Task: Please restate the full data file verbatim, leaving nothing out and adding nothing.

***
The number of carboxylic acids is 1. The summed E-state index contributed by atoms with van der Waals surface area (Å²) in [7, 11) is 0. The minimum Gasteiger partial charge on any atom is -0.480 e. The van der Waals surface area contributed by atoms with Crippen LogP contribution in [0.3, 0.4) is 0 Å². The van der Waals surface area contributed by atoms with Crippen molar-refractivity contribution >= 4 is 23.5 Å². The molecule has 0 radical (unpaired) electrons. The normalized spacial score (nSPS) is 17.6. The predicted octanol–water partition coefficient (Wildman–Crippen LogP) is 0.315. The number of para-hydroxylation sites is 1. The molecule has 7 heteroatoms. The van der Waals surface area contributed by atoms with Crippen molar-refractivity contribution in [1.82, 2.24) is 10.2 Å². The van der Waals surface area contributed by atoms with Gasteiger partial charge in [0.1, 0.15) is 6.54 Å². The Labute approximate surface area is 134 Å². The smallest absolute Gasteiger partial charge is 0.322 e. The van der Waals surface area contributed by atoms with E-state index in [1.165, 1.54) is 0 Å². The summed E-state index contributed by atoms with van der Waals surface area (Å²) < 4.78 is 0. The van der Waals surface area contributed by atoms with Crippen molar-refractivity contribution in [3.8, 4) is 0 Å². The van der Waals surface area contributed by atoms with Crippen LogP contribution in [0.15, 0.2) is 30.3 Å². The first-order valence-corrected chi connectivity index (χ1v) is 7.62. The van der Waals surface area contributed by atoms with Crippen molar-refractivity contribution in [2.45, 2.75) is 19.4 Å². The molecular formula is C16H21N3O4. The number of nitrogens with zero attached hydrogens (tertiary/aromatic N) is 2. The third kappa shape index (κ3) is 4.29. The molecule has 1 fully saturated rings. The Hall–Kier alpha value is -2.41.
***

The number of carboxylic acids is 1. The summed E-state index contributed by atoms with van der Waals surface area (Å²) in [7, 11) is 0. The minimum Gasteiger partial charge on any atom is -0.480 e. The van der Waals surface area contributed by atoms with Crippen LogP contribution in [0.3, 0.4) is 0 Å². The van der Waals surface area contributed by atoms with Crippen molar-refractivity contribution >= 4 is 23.5 Å². The molecule has 0 radical (unpaired) electrons. The normalized spacial score (nSPS) is 17.6. The predicted octanol–water partition coefficient (Wildman–Crippen LogP) is 0.315. The number of para-hydroxylation sites is 1. The molecule has 7 heteroatoms. The van der Waals surface area contributed by atoms with Crippen molar-refractivity contribution in [1.82, 2.24) is 10.2 Å². The van der Waals surface area contributed by atoms with Gasteiger partial charge in [0.1, 0.15) is 6.54 Å². The Labute approximate surface area is 134 Å². The smallest absolute Gasteiger partial charge is 0.322 e. The van der Waals surface area contributed by atoms with E-state index in [1.165, 1.54) is 0 Å². The summed E-state index contributed by atoms with van der Waals surface area (Å²) < 4.78 is 0. The van der Waals surface area contributed by atoms with Crippen molar-refractivity contribution in [3.8, 4) is 0 Å². The van der Waals surface area contributed by atoms with Crippen LogP contribution in [0.15, 0.2) is 30.3 Å². The first-order valence-corrected chi connectivity index (χ1v) is 7.62. The van der Waals surface area contributed by atoms with Crippen molar-refractivity contribution in [2.45, 2.75) is 19.4 Å². The molecular formula is C16H21N3O4. The number of nitrogens with zero attached hydrogens (tertiary/aromatic N) is 2. The third kappa shape index (κ3) is 4.29. The molecule has 1 fully saturated rings. The Hall–Kier alpha value is -2.41.